Carnegie Mellon University
August 15, 2019

INI partners with UNCF's Computer Science Academy in Silicon Valley

Undergraduates from five HBCUs took classes and attended talks and workshops at the Carnegie Mellon University Silicon Valley (CMU SV) campus.

By Deana Lorenzo

Jessica Shirley
  • Director of Strategic Communications

In summer 2019, the Information Networking Institute (INI) participated in the United Negro College Fund's (UNCF) Computer Science Academy in Silicon Valley, a pilot program aimed at building professional and technical skills for computer science undergraduates from historically black colleges and universities (HBCUs).

Thirty rising sophomores from five HBCUs attended classes, talks and workshops at the Carnegie Mellon University Silicon Valley (CMU SV) campus. The students engaged in a project-based curriculum taught by HBCU faculty and focused on data structures and algorithms, web and mobile app development, UI and UX, innovation and entrepreneurship, and technical interview preparation. The Information Networking Institute (INI)'s staff, faculty and alumni collaborated with the Electrical and Computer Engineering (ECE) department and the Integrated Innovation Institute (III) to host additional talks and workshops.


The CS Academy is part of UNCF’s efforts to support and empower HBCU students pursuing careers in STEM. The 2012 U.S. Census Bureau data indicates that employment opportunities in STEM are projected to grow to 9 million jobs by 2022, but according to the UNCF, African Americans comprise only five percent of the science and engineering workforce and less than one percent of all tech startups.

“Many of the nation’s HBCUs are producing top-tier talent in the innovation economy, and UNCF wants to establish a consistent presence in Silicon Valley so that employers first look to HBCU students as qualified employees for recruiting,” said UNCF’s national STEM director, Dr. Chad Womack, on the organization’s website.

Sari Smith, the INI’s Senior Director of Strategic Engagement, had the pleasure of working with CS Academy students and faculty throughout the summer program.

“We were so impressed with the students’ level of interest and engagement,” Smith said. “We are looking forward to working with the CS Academy, other UNCF programs, and HBCUs in the future.”


“The diverse workshop series that CMU provided for the CS Academy was simply wonderful, as were the presenters,” said Jaye Espy, lead UNCF consultant for the CS Academy. “Our students gained such a valuable perspective of the industry and beyond from the experts.”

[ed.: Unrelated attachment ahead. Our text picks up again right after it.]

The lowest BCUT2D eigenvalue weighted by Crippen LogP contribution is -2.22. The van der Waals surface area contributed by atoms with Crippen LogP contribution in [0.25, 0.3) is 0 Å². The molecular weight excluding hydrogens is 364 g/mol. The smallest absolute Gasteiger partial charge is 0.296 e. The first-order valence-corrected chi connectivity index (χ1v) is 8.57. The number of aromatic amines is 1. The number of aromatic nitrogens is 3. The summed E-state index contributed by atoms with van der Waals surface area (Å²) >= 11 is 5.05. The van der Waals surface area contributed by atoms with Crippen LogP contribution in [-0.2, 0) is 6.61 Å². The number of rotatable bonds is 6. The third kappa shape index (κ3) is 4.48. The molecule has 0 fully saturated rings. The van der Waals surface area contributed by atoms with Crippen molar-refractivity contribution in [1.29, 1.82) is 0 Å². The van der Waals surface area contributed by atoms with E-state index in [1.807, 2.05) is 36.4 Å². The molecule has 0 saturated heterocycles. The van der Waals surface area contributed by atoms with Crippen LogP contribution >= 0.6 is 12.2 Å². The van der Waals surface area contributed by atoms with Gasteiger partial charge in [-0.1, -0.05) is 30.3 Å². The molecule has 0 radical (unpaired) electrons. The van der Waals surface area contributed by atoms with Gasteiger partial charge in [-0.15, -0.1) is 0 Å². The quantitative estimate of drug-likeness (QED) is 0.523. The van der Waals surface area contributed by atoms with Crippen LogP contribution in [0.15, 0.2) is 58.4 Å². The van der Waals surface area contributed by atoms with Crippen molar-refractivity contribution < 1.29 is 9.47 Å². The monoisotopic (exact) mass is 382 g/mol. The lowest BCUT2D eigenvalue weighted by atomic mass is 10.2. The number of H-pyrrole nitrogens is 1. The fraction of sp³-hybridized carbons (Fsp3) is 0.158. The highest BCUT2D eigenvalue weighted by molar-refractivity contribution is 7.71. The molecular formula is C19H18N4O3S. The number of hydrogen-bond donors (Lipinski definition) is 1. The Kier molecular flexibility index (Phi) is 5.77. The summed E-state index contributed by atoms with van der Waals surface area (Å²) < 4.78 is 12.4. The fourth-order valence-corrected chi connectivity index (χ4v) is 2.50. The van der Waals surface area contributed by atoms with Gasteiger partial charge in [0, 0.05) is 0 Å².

According to Isis Black, an undergraduate computer science student at Hampton University, the program's highlight was networking and directly learning from leaders in the tech field.

“Through this program, not only did I sharpen my computer science skills, but I have figured out what I want to do in the future, gained knowledge that I have used to better myself, made great connections, and found new mentors and lifelong friends,” she said.

Supporting the CS Academy is the latest chapter in the INI’s history of partnership with HBCUs to increase representation in the field. Dr. Dena Haritos Tsamitis, Barbara Lazarus Professor in Information Networking and director of the INI, served as the principal investigator on the National Science Foundation (NSF) Information Assurance Capacity Building Program (IACBP). The IACBP was an intensive summer program to help build information assurance education and research capacity at minority-serving colleges and universities. Ninety-one faculty from 48 institutions benefitted from this program, including Hampton Univeristy and Howard University which were both involved in the UNCF's CS Academy. 

Highlights from the 2019 CS Academy

INI Faculty Workshops


Several INI faculty led workshops covering timely topics in information networking and security. They also offered professional advice from their careers in the field.

INI Alumna Chat: Samantha Allen


Samantha Allen (MS25) is a 2015 graduate of the INI's M.S. degree in Information Security Technology Management, now the M.S. in Information Security. She talked with the CS Academy students about her decision to go to graduate school immediately after earning her degree from Hampton University, and why the INI was the right fit for her. She also discussed her current role as a Cyber Security Engineer at the John Hopkins Applied Physics Lab in Maryland. 

“Graduate school helped me think and approach problem-solving differently. I learned so much during my undergraduate program at Hampton and CMU allowed me to apply what I’d already learned while also gaining much more knowledge. Exposure to these two very different environments opened my eyes and provided me a very well-rounded and invaluable college experience," said Allen.

Applying to Graduate School Workshop 


Jennifer Spirer, the INI’s Senior Associate Director of Admissions and Recruitment, addressed the question: Who should attend grad school? The answer: “Anyone who wants to!”

Spirer talked about reasons to attend graduate school and provided an overview of opportunities in the INI’s programs. She also shared insights into creating a competitive application and identifying funding opportunities. 

Learn more about admission to the INI

INI Alumna Chat: Tyelisa Shields


Tyelisa Shields (MS20) completed her undergraduate degree at Grambling State University and earned her master’s degree through the INI’s bicoastal information security program in 2010. Today, she is a member of the INI Alumni Leadership Council.

"I really enjoyed speaking with the students, especially being an HBCU alumna," said Shields. "We discussed imposter syndrome, challenges of being a minority in tech, and our favorite restaurants! All-in-all it was a great experience and we all walked away from the conversation a bit more knowledgeable."